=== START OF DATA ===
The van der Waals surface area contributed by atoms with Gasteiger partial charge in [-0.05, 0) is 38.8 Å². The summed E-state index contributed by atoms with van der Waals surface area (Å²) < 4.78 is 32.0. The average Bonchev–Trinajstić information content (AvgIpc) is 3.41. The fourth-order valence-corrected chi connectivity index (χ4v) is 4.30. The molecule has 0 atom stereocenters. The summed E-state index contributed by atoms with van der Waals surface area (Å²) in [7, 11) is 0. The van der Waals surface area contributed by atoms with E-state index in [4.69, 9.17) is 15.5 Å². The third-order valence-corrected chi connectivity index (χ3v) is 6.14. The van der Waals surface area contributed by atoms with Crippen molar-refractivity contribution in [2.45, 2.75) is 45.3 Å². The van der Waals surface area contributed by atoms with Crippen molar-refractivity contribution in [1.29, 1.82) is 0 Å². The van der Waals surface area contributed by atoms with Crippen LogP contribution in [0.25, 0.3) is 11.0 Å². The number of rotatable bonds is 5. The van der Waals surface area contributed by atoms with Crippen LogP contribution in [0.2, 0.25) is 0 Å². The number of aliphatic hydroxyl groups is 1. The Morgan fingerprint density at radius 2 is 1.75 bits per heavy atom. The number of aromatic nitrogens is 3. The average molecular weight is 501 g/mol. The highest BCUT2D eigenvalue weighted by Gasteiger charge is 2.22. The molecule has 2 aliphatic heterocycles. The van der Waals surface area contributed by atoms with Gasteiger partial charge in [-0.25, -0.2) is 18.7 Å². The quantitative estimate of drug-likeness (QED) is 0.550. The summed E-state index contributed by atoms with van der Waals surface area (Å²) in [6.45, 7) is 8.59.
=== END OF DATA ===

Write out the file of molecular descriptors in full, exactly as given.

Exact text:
The van der Waals surface area contributed by atoms with Gasteiger partial charge in [-0.05, 0) is 38.8 Å². The summed E-state index contributed by atoms with van der Waals surface area (Å²) < 4.78 is 32.0. The average Bonchev–Trinajstić information content (AvgIpc) is 3.41. The fourth-order valence-corrected chi connectivity index (χ4v) is 4.30. The molecule has 0 atom stereocenters. The summed E-state index contributed by atoms with van der Waals surface area (Å²) in [7, 11) is 0. The van der Waals surface area contributed by atoms with E-state index in [4.69, 9.17) is 15.5 Å². The third-order valence-corrected chi connectivity index (χ3v) is 6.14. The van der Waals surface area contributed by atoms with Crippen molar-refractivity contribution in [2.45, 2.75) is 45.3 Å². The van der Waals surface area contributed by atoms with Crippen molar-refractivity contribution in [1.29, 1.82) is 0 Å². The van der Waals surface area contributed by atoms with Crippen LogP contribution in [0.25, 0.3) is 11.0 Å². The number of rotatable bonds is 5. The van der Waals surface area contributed by atoms with Crippen LogP contribution in [0.2, 0.25) is 0 Å². The number of aliphatic hydroxyl groups is 1. The Morgan fingerprint density at radius 2 is 1.75 bits per heavy atom. The number of aromatic nitrogens is 3. The average molecular weight is 501 g/mol. The highest BCUT2D eigenvalue weighted by Gasteiger charge is 2.22. The molecule has 2 aliphatic heterocycles. The van der Waals surface area contributed by atoms with Gasteiger partial charge in [-0.25, -0.2) is 18.7 Å². The quantitative estimate of drug-likeness (QED) is 0.550. The summed E-state index contributed by atoms with van der Waals surface area (Å²) in [6.45, 7) is 8.59.